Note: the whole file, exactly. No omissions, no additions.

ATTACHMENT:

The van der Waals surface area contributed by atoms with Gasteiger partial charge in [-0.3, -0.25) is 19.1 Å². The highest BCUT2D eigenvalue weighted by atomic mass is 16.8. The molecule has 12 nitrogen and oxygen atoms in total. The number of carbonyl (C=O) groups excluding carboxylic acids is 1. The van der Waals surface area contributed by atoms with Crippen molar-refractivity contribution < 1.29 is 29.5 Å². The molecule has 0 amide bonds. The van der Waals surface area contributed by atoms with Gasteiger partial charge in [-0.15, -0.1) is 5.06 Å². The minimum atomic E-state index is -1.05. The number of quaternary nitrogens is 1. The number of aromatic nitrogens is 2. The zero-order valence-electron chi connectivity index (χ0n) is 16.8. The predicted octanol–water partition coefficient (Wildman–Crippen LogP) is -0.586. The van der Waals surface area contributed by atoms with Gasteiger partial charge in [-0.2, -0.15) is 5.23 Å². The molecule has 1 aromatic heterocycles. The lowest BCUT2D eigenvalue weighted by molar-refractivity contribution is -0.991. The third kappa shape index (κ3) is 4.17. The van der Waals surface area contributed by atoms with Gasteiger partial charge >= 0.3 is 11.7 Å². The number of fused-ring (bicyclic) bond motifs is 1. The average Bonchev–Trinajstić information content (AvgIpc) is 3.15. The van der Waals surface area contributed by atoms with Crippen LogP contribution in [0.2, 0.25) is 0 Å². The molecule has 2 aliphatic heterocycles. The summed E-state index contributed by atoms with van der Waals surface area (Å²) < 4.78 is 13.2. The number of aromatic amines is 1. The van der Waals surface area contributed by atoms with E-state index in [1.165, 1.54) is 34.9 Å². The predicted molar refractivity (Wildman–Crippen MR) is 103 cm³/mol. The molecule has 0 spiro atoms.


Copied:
The van der Waals surface area contributed by atoms with Gasteiger partial charge in [-0.3, -0.25) is 19.1 Å². The highest BCUT2D eigenvalue weighted by atomic mass is 16.8. The molecule has 12 nitrogen and oxygen atoms in total. The number of carbonyl (C=O) groups excluding carboxylic acids is 1. The van der Waals surface area contributed by atoms with Crippen molar-refractivity contribution < 1.29 is 29.5 Å². The molecule has 0 amide bonds. The van der Waals surface area contributed by atoms with Gasteiger partial charge in [-0.15, -0.1) is 5.06 Å². The minimum atomic E-state index is -1.05. The number of quaternary nitrogens is 1. The number of aromatic nitrogens is 2. The zero-order valence-electron chi connectivity index (χ0n) is 16.8. The predicted octanol–water partition coefficient (Wildman–Crippen LogP) is -0.586. The van der Waals surface area contributed by atoms with Gasteiger partial charge in [-0.2, -0.15) is 5.23 Å². The molecule has 1 aromatic heterocycles. The lowest BCUT2D eigenvalue weighted by molar-refractivity contribution is -0.991. The third kappa shape index (κ3) is 4.17. The van der Waals surface area contributed by atoms with Gasteiger partial charge >= 0.3 is 11.7 Å². The number of fused-ring (bicyclic) bond motifs is 1. The average Bonchev–Trinajstić information content (AvgIpc) is 3.15. The van der Waals surface area contributed by atoms with Crippen LogP contribution in [0.2, 0.25) is 0 Å². The molecule has 2 aliphatic heterocycles. The summed E-state index contributed by atoms with van der Waals surface area (Å²) < 4.78 is 13.2. The number of aromatic amines is 1. The van der Waals surface area contributed by atoms with E-state index in [1.165, 1.54) is 34.9 Å². The predicted molar refractivity (Wildman–Crippen MR) is 103 cm³/mol. The molecule has 0 spiro atoms.